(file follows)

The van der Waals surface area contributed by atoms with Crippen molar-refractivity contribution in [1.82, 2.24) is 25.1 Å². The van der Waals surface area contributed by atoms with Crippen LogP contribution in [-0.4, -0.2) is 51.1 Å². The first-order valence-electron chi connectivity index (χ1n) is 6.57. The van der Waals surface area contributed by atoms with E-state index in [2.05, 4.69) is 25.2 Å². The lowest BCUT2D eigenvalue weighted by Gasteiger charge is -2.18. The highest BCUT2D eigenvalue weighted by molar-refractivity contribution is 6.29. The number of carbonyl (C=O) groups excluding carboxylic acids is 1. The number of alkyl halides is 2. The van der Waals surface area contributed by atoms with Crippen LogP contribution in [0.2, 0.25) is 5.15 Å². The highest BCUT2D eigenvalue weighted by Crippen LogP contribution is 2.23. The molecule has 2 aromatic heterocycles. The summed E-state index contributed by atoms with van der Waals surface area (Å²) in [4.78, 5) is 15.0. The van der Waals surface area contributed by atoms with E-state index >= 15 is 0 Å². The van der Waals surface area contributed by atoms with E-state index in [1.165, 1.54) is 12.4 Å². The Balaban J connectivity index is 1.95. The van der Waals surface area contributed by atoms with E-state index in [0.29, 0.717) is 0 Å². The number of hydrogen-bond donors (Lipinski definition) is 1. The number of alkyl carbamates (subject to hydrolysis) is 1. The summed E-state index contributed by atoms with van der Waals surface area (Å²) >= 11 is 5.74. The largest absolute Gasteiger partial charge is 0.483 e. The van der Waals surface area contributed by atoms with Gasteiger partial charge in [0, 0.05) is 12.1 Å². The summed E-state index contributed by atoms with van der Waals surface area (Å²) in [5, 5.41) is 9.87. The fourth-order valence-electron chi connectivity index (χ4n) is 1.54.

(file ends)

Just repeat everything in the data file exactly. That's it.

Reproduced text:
The van der Waals surface area contributed by atoms with Crippen molar-refractivity contribution in [1.82, 2.24) is 25.1 Å². The van der Waals surface area contributed by atoms with Crippen LogP contribution in [-0.4, -0.2) is 51.1 Å². The first-order valence-electron chi connectivity index (χ1n) is 6.57. The van der Waals surface area contributed by atoms with E-state index in [2.05, 4.69) is 25.2 Å². The lowest BCUT2D eigenvalue weighted by Gasteiger charge is -2.18. The highest BCUT2D eigenvalue weighted by molar-refractivity contribution is 6.29. The number of carbonyl (C=O) groups excluding carboxylic acids is 1. The number of alkyl halides is 2. The van der Waals surface area contributed by atoms with Crippen LogP contribution in [0.2, 0.25) is 5.15 Å². The highest BCUT2D eigenvalue weighted by Crippen LogP contribution is 2.23. The molecule has 2 aromatic heterocycles. The summed E-state index contributed by atoms with van der Waals surface area (Å²) in [4.78, 5) is 15.0. The van der Waals surface area contributed by atoms with E-state index >= 15 is 0 Å². The van der Waals surface area contributed by atoms with E-state index in [1.165, 1.54) is 12.4 Å². The Balaban J connectivity index is 1.95. The van der Waals surface area contributed by atoms with E-state index in [0.29, 0.717) is 0 Å². The number of hydrogen-bond donors (Lipinski definition) is 1. The number of alkyl carbamates (subject to hydrolysis) is 1. The summed E-state index contributed by atoms with van der Waals surface area (Å²) >= 11 is 5.74. The largest absolute Gasteiger partial charge is 0.483 e. The van der Waals surface area contributed by atoms with Gasteiger partial charge in [0, 0.05) is 12.1 Å². The summed E-state index contributed by atoms with van der Waals surface area (Å²) in [5, 5.41) is 9.87. The fourth-order valence-electron chi connectivity index (χ4n) is 1.54.